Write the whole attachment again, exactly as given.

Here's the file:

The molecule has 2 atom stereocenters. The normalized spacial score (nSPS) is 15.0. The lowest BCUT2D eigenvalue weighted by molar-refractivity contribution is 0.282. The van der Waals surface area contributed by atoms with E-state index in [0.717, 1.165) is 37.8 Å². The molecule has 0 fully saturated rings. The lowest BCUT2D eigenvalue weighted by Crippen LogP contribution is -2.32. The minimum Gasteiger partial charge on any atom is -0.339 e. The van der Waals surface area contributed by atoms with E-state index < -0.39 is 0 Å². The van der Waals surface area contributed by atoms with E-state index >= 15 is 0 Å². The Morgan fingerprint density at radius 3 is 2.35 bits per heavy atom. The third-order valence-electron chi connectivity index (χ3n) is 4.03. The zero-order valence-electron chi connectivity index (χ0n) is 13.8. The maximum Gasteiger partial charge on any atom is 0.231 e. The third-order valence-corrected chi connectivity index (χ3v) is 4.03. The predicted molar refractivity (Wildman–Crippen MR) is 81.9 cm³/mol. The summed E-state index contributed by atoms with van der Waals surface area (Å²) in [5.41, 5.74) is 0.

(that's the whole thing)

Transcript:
The molecule has 2 atom stereocenters. The normalized spacial score (nSPS) is 15.0. The lowest BCUT2D eigenvalue weighted by molar-refractivity contribution is 0.282. The van der Waals surface area contributed by atoms with E-state index in [0.717, 1.165) is 37.8 Å². The molecule has 0 fully saturated rings. The lowest BCUT2D eigenvalue weighted by Crippen LogP contribution is -2.32. The minimum Gasteiger partial charge on any atom is -0.339 e. The van der Waals surface area contributed by atoms with E-state index < -0.39 is 0 Å². The van der Waals surface area contributed by atoms with E-state index >= 15 is 0 Å². The Morgan fingerprint density at radius 3 is 2.35 bits per heavy atom. The third-order valence-electron chi connectivity index (χ3n) is 4.03. The zero-order valence-electron chi connectivity index (χ0n) is 13.8. The maximum Gasteiger partial charge on any atom is 0.231 e. The third-order valence-corrected chi connectivity index (χ3v) is 4.03. The predicted molar refractivity (Wildman–Crippen MR) is 81.9 cm³/mol. The summed E-state index contributed by atoms with van der Waals surface area (Å²) in [5.41, 5.74) is 0.